“There was no heating whatsoever upstairs and it was freezing. I think you realise that it’s part of the territory if you have a house like this because that’s how it’s always been. We have, however, had heating put into the new guest rooms – I think that if you’re on holiday you don’t expect to be cold, whereas we’re used to it!”

Harry married Rachel in 2003 and the pair moved to Norfolk later that year. In 2004, Harry took over the management of the estate (which includes his agricultural business, HB Farming) while his parents Andrew and Barbara continued to restore and improve the hall’s stunning 15-acre gardens.

“The gardens are beautiful and we’re happy to encourage people to visit and enjoy them. We’re not an insular family, we haven’t got a 10ft wall around the place and anything that helps to contribute to the running costs of the estate and the gardeners’ wages is a hugely positive thing,” he said.

Rachel joined Harry in his estate management role in 2009 and the couple realised that in order to keep the hall and estate in the family, more revenue would have to be raised. The gardens, though beautiful, only draw visitors for a short period of time every year.

“We realised that the way forward was to have lots of little businesses that all contribute to the whole, which is where the idea of having a B&B in the hall came from. ”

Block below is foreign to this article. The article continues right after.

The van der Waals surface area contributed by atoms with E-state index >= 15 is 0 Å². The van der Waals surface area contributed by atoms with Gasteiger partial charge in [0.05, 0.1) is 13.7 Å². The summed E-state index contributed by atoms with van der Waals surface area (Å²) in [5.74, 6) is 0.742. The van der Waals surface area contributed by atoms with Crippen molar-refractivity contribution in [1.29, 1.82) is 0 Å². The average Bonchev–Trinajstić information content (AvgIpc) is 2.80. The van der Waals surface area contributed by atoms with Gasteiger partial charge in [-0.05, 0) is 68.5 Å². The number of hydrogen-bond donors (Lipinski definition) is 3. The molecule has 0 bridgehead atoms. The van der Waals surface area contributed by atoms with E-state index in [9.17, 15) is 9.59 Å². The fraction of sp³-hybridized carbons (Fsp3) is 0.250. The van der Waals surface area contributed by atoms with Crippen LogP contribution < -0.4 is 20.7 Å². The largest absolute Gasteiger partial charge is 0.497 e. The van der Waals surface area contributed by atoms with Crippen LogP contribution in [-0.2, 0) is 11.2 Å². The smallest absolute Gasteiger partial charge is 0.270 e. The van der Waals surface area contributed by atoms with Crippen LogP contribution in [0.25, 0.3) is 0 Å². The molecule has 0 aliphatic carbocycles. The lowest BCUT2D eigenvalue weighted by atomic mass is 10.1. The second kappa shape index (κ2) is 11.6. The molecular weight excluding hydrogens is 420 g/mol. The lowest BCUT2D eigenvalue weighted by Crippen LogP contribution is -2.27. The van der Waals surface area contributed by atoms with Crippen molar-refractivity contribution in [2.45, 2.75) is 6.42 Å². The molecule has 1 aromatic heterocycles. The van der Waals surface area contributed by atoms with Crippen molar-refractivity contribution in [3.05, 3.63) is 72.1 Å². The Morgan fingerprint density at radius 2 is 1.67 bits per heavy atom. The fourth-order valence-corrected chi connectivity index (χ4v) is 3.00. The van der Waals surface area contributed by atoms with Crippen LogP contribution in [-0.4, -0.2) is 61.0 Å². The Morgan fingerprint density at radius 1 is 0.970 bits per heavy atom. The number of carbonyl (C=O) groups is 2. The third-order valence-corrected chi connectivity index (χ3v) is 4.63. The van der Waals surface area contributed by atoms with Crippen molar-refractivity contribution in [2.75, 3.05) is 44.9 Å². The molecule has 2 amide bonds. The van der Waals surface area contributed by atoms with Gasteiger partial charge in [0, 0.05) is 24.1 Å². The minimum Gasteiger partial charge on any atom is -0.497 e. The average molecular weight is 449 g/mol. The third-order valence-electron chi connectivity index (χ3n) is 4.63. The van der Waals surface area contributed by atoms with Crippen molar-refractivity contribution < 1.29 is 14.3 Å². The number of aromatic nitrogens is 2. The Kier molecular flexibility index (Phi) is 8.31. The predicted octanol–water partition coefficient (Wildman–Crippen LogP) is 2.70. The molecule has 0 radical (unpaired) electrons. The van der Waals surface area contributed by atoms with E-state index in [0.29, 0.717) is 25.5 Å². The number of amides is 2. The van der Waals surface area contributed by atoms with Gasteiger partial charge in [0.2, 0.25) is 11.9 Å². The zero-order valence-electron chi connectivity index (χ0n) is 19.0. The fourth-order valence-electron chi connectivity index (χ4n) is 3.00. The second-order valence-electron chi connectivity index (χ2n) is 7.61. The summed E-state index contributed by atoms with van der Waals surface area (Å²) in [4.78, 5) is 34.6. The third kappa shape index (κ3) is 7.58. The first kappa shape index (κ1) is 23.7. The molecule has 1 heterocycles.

In addition to the agricultural business and the gardens, Hoveton Hall also hosts wedding receptions and the family has let the east wing for years as self-contained accommodation.

“It sounds very grand – ‘the east wing’ – and makes you think of Holkham Hall or Downton Abbey but it’s actually nothing like that at all,” laughed Harry. Andrew and Barbara moved out last autumn and work has just finished on the two B&B rooms – a double room with a separate twin bedroom and bathroom and a double room with an en suite – in time for them to open for Valentine’s Day weekend.

The Buxtons are looking forward to welcoming guests into what is very much a family home. Rachel, a keen cook, will be making breakfasts and the children are looking forward to an endless source of new playmates.

“We love entertaining and having a house full of people – we hope we’re a welcoming couple and we’re certainly used to having lots of guests. There were 16 people here for Christmas!

“Of course we know it will be hard work, but we’re not afraid of hard work. Realistically, if the B&B pays for the running costs of the hall, we’re very close to breaking the back of it and keeping the place going, and that’s what we want.”

Harry added: “Ultimately, we’d like to pass on the house and estate to our eldest. We could just forget it all, sell up and move on, but we feel like custodians of this amazing place and my parents did a great job here and we want to continue that.

“When my father moved in, my grandfather gave him one piece of advice: ‘when it rains, this is where you put the pots…’. The roof was leaking like a sieve. My father had to spend nearly all his retirement money on re-roofing the house!

“It’s an expensive house to live in. Everything is on a far grander scale than a normal house – if we want to redecorate, it’s a huge expense. I say to the children: ‘if you graffiti the wallpaper, bear in mind that’s what you’ll be looking at for the next 30 years when we can afford to do it again!’. When it comes to making enough money to keep it in the family, I’d rather try and fail than never try at all.”

For more about the hall, see the new issue of EDP Norfolk magazine.